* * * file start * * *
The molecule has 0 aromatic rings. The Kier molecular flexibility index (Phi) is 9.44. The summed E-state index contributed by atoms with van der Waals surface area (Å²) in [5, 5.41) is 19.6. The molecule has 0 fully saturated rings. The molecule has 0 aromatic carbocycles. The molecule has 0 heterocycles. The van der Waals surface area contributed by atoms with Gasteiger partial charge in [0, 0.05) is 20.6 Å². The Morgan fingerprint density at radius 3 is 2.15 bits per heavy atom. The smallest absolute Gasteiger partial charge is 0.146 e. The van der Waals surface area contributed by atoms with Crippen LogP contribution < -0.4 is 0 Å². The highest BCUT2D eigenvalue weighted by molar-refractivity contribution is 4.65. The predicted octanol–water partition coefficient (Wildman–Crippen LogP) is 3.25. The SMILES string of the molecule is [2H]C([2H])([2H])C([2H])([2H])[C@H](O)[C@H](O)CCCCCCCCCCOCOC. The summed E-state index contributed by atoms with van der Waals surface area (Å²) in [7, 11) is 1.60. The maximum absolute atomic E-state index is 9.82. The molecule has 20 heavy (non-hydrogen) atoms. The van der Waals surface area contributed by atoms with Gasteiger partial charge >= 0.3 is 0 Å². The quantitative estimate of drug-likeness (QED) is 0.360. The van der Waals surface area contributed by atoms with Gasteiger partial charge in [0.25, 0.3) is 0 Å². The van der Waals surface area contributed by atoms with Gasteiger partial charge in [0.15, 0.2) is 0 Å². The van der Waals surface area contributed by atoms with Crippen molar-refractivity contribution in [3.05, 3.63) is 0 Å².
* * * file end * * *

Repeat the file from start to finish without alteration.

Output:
The molecule has 0 aromatic rings. The Kier molecular flexibility index (Phi) is 9.44. The summed E-state index contributed by atoms with van der Waals surface area (Å²) in [5, 5.41) is 19.6. The molecule has 0 fully saturated rings. The molecule has 0 aromatic carbocycles. The molecule has 0 heterocycles. The van der Waals surface area contributed by atoms with Gasteiger partial charge in [0, 0.05) is 20.6 Å². The Morgan fingerprint density at radius 3 is 2.15 bits per heavy atom. The smallest absolute Gasteiger partial charge is 0.146 e. The van der Waals surface area contributed by atoms with Crippen LogP contribution < -0.4 is 0 Å². The highest BCUT2D eigenvalue weighted by molar-refractivity contribution is 4.65. The predicted octanol–water partition coefficient (Wildman–Crippen LogP) is 3.25. The SMILES string of the molecule is [2H]C([2H])([2H])C([2H])([2H])[C@H](O)[C@H](O)CCCCCCCCCCOCOC. The summed E-state index contributed by atoms with van der Waals surface area (Å²) in [7, 11) is 1.60. The maximum absolute atomic E-state index is 9.82. The molecule has 20 heavy (non-hydrogen) atoms. The van der Waals surface area contributed by atoms with Gasteiger partial charge >= 0.3 is 0 Å². The quantitative estimate of drug-likeness (QED) is 0.360. The van der Waals surface area contributed by atoms with Gasteiger partial charge in [0.25, 0.3) is 0 Å². The van der Waals surface area contributed by atoms with Gasteiger partial charge in [0.15, 0.2) is 0 Å². The van der Waals surface area contributed by atoms with Crippen molar-refractivity contribution in [3.05, 3.63) is 0 Å².